To be clear, the Farm Bills address hemp and CBD at the federal level in the U.S. Hemp and CBD laws do vary by state, although CBD is broadly legal in most states with some exceptions. Consumers are encouraged to be knowledgable about local CBD laws in their jurisdictions.
An outdoor farm yields several healthy hemp plants | Source: MarketWatch
Understanding the state of CBD today
These advances, both medicinal and legal, have made CBD a central constituent of the wellness domain, as more and more Americans turn to natural means of managing their mental and physical health.
Knowing that cannabis and its derivatives, including CBD, have been used medicinally for thousands of years, millions are choosing to place their trust in cannabinoid-based wellness instead of, or in addition to, pharmaceutical drugs.
The supply of CBD is rising just as quickly as demand with a corresponding explosion in the amount of CBD brands on the market. And while many CBD brands like Circle City Cooperative produce premium, lab-tested CBD products, the space is indeed a fraught one: there are unfortunately some other brands offering low-quality goods manufactured with cheap materials and processes.
Consumers should do independent research to understand the nuances of different CBD product types, production methods, and levels of quality.
A neon sign hangs on a CBD retail shop's brick wall | Source: Etsy
Some key topics
A couple key topics to understand are:
- Full spectrum CBD vs. broad spectrum CBD vs. CBD isolate
- Full spectrum CBD contains all cannabinoids native to the hemp plant, including CBD, CBG, CBN, CBC, and trace amounts of THC below the federal limit of 0.3% total content by weight.
- Broad spectrum CBD contains all cannabinoids native to the hemp plant, including CBD, CBG, CBN, CBC—however, it has all THC removed for a total THC content of 0.0%.
- CBD isolate is a highly distilled form of pure CBD with no other cannabinoids present; CBD isolate is usually a hard crystalline substance or a powder but can also be used in CBD isolate products.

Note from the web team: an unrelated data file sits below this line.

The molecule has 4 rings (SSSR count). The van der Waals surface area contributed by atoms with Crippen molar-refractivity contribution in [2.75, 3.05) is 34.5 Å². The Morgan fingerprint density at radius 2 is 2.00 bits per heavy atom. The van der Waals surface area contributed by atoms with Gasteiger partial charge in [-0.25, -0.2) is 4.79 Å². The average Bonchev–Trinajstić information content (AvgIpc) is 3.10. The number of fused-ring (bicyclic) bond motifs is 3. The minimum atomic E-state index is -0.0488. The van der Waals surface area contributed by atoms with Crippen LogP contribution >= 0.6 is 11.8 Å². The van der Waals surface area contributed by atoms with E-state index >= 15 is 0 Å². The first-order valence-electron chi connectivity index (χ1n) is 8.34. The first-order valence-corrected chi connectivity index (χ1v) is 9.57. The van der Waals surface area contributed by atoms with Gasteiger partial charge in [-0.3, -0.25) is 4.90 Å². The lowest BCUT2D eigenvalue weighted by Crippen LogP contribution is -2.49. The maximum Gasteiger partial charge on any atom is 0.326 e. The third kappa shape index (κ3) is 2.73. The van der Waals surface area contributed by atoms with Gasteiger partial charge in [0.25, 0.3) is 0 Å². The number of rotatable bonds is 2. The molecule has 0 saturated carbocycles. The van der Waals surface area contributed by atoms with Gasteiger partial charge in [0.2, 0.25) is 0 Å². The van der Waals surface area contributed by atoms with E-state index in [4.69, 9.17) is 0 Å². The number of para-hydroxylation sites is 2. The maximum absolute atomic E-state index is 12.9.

- For more information on the difference between these types of CBD products, check out our article: Full spectrum CBD, broad spectrum CBD, and CBD isolate—what's the difference?
- Certificate of Analysis (COA): a lab-certified document detailing test results of total cannabinoid amounts in cannabis products, including CBD, THC, and sometimes other cannabinoids.
- CBD vendors, whether retail or wholesale, should be able to produce COAs with third-party lab test results for all of their CBD products.
- If vendors are unable to produce COAs, the products may be "homemade" CBD products of variable quality or, even worse, may not contain CBD at all—caveat emptor.
- A genuine COA will have the name of the CBD brand and product(s) tested, the specific cannabinoids tested (usually CBD, THC, and sometimes others like CBG), and the total content of each cannabinoid per product.
The Certificate of Analysis (COA) for Circle City CBD Oil, 1000mg shows its total cannabinoid content | Source: Circle City Cooperative
From CBD to CBG and beyond
As our clinical understanding of CBD expands, researchers are starting to look into other cannabinoids and their interactions with CBD and THC. One such cannabinoid attracting more attention is cannabigerol, or CBG.
CBG possesses several similar-yet-different benefits as CBD and is also non-intoxicating. Interestingly, CBG is the precursor to all other cannabinoids in the cannabis plant, including CBD and THC. Because of this, it is sometimes referred to as the "mother of all cannabinoids."
While more study is needed to better explore CBG's benefits, early findings indicate it may promote mental clarity and focus while acting as a neuroprotectant for the brain. It has also been shown to have anti-inflammatory and antibacterial properties.
A molecular diagram depicts how CBGa is converted into CBG and CBD through decarboxylation | Source: Analytical Cannabis
Looking ahead to the future of CBD
Although cannabis has been used medicinally for thousands of years, CBD has skyrocketed in popularity within the last decade due to its powerful therapeutic properties and recent legal advances around hemp in the U.S.
The non-intoxicating cannabinoid is currently being studied for its effect on mood, focus, sleep, pain, inflammation, anxiety, depression, and more. Clinicians are evaluating CBD as a natural alternative to pharmaceutical medications.
CBD has proven to be extremely safe for humans; however, consumers should beware of varying levels of product quality on the market and do independent research before making a purchase.
The future of cannabinoid-based treatments and therapies remains bright. While many have long been familiar with THC and its psychotropic effects, CBD is emerging as a non-intoxicating alternative with numerous health benefits.
For more information on the history of CBD in the US check out our article: A brief history of CBD in the US.
Circle City Cooperative invests 10% of all proceeds in youth learning & development.